I took medications for years for a painful back. Very rarely did they help, and they came with the unpleasant need for blood work every six months or so just to make sure my liver was handling the stress. These days it’s difficult to take even herbal remedies (which I have found to actually work) because somewhere in my mind I am expecting nothing.
Like many people, marriage led to weight gain. I gained over 35 lbs after tying the knot. Diet, lack of exercise, stress, parenthood, there were so many factors it was hard to fix them all. It wasn’t until I switched careers to one that made me work out that I began to see a downward movement in my weight. Even then it took a drastic change in diet to get back to what I was on our wedding day.
Well, guess what my new hang-up became?
I got so good at counting them that I became almost phobic. And when you cut back on carbs you start eating less in general. Which leads to losing more weight than you really wanted to. In the month I have been on this mountain I have lost ten lbs. I am way more active than I am at home and I am sitting at 9,000 ft. My basal metabolism is higher, my activity level is higher, but my calorie intake is lower. I have gone too far.
It is really hard to tell yourself “eat more” when you remember what that extra 35 lbs felt like.
Hang-ups are trained into us. For years my wife suffered debilitating depression, and I adapted my behaviors around hers. I changed my personality, my habits, and my speech. My thought patterns were molded by how I expected her to respond. My very being was changed.
College psychology class was full of boring lectures and seemingly crack-pot ideas about how humans behave. But from what I have observed, people really do react and adapt to stimuli in sometimes bizarre ways.
Now that she is not depressed my brain is having a fit retraining itself to respond properly to her new and different stimuli. I expect her to be one way and act accordingly, but she is so different now my predictions hardly land correct.
There is so much I avoid doing or saying around her, all because of the training my brain endured for eight years. These hang-ups are hardly ever conscious. Like Pavlov’s famous puppies my body and behaviors have simply learned to respond according to what my mind expects.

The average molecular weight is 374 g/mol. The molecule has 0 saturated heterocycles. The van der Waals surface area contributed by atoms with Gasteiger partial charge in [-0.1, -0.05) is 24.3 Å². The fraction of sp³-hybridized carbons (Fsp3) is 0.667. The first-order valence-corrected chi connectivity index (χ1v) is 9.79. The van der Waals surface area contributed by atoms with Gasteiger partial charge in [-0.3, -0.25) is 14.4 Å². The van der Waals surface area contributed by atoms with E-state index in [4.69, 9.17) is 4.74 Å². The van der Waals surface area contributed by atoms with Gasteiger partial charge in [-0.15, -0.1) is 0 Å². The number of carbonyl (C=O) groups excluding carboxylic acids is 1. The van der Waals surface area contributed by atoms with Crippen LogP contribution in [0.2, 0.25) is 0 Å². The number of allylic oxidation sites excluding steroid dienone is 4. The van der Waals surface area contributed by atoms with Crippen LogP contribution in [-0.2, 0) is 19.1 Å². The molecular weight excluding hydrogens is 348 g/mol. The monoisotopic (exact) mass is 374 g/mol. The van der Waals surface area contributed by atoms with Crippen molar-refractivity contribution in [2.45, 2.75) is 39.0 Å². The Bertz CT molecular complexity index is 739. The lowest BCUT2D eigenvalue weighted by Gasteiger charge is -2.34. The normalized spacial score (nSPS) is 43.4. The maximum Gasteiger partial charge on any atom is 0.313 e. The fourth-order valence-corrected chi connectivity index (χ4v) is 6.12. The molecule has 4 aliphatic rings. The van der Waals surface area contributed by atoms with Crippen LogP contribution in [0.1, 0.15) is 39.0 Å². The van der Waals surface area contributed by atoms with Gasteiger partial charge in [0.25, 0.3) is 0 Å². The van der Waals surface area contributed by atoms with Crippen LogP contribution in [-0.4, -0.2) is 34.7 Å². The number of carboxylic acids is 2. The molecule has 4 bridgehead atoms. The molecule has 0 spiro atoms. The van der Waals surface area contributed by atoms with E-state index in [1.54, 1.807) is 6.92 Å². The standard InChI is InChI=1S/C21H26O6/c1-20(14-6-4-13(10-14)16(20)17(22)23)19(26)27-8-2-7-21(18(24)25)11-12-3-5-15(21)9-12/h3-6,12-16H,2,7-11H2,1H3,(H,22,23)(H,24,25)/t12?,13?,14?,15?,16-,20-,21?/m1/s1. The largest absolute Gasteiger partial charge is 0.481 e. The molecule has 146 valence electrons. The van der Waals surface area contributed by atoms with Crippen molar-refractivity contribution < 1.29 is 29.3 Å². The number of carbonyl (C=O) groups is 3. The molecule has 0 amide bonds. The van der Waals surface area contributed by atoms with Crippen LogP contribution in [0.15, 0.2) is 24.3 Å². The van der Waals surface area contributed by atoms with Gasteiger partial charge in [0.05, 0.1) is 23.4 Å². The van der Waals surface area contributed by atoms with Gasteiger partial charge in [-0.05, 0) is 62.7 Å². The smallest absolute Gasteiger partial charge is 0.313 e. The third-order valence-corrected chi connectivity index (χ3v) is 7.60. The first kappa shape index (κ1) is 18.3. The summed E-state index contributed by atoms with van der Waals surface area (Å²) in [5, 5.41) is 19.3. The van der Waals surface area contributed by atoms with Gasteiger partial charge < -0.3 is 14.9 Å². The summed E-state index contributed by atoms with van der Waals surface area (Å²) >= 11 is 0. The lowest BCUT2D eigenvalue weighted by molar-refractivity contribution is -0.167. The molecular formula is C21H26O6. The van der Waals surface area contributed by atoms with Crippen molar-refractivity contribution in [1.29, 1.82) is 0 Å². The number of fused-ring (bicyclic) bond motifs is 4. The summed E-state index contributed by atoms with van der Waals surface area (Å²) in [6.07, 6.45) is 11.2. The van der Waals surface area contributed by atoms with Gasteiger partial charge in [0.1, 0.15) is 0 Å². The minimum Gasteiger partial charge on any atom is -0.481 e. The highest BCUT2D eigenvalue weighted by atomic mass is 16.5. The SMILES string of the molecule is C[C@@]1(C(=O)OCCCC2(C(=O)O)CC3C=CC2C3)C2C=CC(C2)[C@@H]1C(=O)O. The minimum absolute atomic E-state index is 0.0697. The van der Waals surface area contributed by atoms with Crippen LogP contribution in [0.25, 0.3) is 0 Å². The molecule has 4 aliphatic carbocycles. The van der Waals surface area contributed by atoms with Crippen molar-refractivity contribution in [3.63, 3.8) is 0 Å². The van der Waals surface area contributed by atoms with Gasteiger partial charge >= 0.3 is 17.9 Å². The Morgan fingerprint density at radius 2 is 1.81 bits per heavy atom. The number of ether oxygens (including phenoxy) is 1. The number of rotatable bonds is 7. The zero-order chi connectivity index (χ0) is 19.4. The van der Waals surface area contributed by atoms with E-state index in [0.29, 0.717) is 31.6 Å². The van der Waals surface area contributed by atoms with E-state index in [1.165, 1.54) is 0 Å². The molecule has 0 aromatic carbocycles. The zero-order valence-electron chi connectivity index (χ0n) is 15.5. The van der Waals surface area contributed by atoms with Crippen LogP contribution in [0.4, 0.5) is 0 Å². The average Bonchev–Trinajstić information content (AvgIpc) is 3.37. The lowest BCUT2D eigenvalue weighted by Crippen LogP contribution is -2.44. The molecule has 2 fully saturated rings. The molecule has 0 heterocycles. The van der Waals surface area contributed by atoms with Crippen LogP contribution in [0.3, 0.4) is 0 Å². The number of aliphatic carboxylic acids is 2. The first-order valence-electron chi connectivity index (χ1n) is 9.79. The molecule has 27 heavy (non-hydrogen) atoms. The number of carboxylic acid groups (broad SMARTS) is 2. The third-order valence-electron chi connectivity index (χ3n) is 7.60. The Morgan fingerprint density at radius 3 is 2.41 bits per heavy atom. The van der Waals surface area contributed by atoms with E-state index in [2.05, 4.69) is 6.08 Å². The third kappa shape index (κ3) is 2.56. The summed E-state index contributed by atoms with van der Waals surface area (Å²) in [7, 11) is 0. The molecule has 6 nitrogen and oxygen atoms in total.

What do I do with these hang-ups?
Well, the first step is realizing that I have them. As so many of them are subconscious it usually takes a secondary factor (like ten lbs of weight loss) to realize they are there.
Then it takes discipline and concious effort to change the behavior that results from the hang-up. Eat more, eat carbs, eat when you aren’t hungry but know you should. Talk to your wife, tell her what you like about her, pinch her butt, kiss her in public because you want to, ask her to do things you need. Take your medicine, even if you aren’t sure it will work, don’t stop taking it when you discover it does actually work (this will make it stop working, dummy).
You won’t necessarily be able to get rid of the hang-up. It may still lurk somewhere back there, whispering lies, trying to keep you locked up in it. But by changing your behavior, conciously and consistently, you will break it of its power.
Compliments, what do we do with them? How constructively do we take criticism? What do we do when faced with cricket chirps at our hard work?
As I mentioned last time, I’m slowly learning to like, indeed, love myself. Part of this process is learning to accept compliments, second is learning to accept criticism without magnifying it out of proportion. Third and probably the most difficult is learning how to properly interpret silence.
A few months back I talked about how my anxiety has robbed me of contentment for many years. It has also given me a large sentiment of cynicism. I don’t trust people when they compliment me. I assume that they can’t really mean it. I’m not that great, am I? I’m certainly not worthy of the love of others.